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Old 08-30-2011, 01:14 PM   #11 
Join Date: Mar 2011
Location: Bristol, England
The Elite Mini 25 Watt heater is the best for smaller tanks (no more than 8 gallons), it's cheap and very reliable.

Other than that.. everyone else has explained it all...
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Old 08-30-2011, 01:20 PM   #12 
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Good luck on your set up and fishie!! Can't wait to see him!
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Old 08-30-2011, 01:29 PM   #13 
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sorry for the overflow of information/suggestions, I didn't realize how much I actually typed out... I hope it wasn't information over load for you, I am glad to see you have the what you need
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Old 08-30-2011, 02:14 PM   #14 
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Join Date: Feb 2011
Location: Currently based in NJ
To be honest, I sort of skimmed over the others' help they gave you. Sorry if I repeat anything... but let it be reinforcement on others' information. :D
I couldn't help but notice you pushed algae eaters out of the way, though I used to have a few that don't get any bigger than an inch or two. (I believe size depends on gender.)

While shimp are great for algae, they don't keep the glass clean of it. Snails are an option, but sometimes they get lazy or the algae grows too fast for them that they need help. Other snails just bury themselves most of the time... good for gravel, but not so much for the walls. (I have a Hair Nerite that does this.)
The algae eater I thought of is an Otocinclus. Tigershark (what I named mine) mixed pretty well with the betta fish when I first got him... they're tropical, so I don't see why they can't mix. He kept the walls clean and clear of brown and green algae, though here's a warning: if you do get one, don't let him suck the scales off your fish. >__> My granpa also had one with his fish and he ran out of algae wafers... so the poor fish didn't have food and in his starvation decided to "clean" the fish off. Maybe it was that specific Oto, but just in case...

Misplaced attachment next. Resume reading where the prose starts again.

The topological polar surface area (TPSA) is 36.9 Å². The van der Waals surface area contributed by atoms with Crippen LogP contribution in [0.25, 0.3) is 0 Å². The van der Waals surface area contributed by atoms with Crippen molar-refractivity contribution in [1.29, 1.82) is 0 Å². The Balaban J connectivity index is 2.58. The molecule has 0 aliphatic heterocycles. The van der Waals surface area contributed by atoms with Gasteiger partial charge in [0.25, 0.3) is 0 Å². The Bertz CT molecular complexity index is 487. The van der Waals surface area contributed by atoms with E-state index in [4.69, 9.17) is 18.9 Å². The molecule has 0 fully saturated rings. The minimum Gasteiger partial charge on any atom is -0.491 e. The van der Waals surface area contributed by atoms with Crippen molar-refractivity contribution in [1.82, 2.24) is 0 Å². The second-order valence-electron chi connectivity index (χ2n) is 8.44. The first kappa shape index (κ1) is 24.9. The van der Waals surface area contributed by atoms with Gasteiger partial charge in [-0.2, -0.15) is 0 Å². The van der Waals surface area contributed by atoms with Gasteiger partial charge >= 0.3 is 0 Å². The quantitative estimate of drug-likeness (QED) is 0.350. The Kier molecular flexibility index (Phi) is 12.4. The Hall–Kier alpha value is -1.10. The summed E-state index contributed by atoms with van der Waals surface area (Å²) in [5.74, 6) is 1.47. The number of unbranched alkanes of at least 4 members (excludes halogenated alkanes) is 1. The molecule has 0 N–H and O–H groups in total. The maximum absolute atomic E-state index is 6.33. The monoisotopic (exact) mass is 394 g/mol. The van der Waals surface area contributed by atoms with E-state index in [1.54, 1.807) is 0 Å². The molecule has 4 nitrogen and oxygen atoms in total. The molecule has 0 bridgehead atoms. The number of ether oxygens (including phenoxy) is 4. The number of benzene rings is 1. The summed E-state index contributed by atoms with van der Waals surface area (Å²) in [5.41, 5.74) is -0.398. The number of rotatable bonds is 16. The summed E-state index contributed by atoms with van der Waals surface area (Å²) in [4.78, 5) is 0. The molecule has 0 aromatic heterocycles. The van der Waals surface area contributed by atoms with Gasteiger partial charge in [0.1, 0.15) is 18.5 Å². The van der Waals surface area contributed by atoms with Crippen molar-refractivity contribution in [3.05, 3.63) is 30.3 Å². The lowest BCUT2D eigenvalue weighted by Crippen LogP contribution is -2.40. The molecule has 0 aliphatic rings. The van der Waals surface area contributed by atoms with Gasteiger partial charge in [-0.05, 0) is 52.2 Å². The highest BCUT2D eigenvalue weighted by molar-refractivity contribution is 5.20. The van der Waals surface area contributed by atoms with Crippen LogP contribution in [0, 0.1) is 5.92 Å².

Another thing... plant really help with keeping ammonia at bay. Water changes are still done, but it helps keep the water in good condition even if you happen to accidentally miss a day or two of water changes. It depends on how many plants you do put in...
As many as I have in my 10g tank, I shouldn't have to do but one 50% water change bi-weekly, but I always do it every Monday because... well, I feel better for one, and two, I find that my particular plants thrive better that way.

Edit: Ghost shrimp... I don't know how many is too much, to be honest. (I have an Amano shrimp in my 5 gallon.) But they're very good jumpers... I had about 4 in my 10 gallon to help clean up a few plants. So while it's good you have a lid, make sure it's on all the way. :P

Last edited by BlakbirdxGyarados; 08-30-2011 at 02:19 PM.
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Old 08-30-2011, 03:07 PM   #15 
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Join Date: Aug 2011
Location: Grant, Nebraska

1 shrimp per gallon is like an unofficial standard.

Keep in mind if your water condition are good to perfect shrimp will reproduce fast.. and shrimp Molt, and most people new to them think its a dead shrimp..

Ghost shrimp are hard to keep track of so you may get 5 and never see them till theres 30 of them...

Shrimp are good cleaners for algae on plants and decor, but if you shop around there are some species that are omnivores and will eat algae and left over food on the bottom...

I have these

You can have 2 per gallon just need to keep an eye on water conditions
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Old 08-30-2011, 06:37 PM   #16 
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Everybody seems to mostly gloss over the subject of siphoning. Hard to find a detailed how-to here or anywhere else. And everybody has their own techniques with tips and tricks.

For me, it's less important to match the siphon to the tank size and more important to match it to the gravel/sand size. Too little power leaves the poop and food bits you're trying to siphon out. Too much power means you suck up the gravel until the siphon clogs. (Pinch the siphon tube and the gravel falls out; then go again. Gets to be a pain after a while.) Too much power can be dangerous to curious Betta. (Don't ask me how I know.)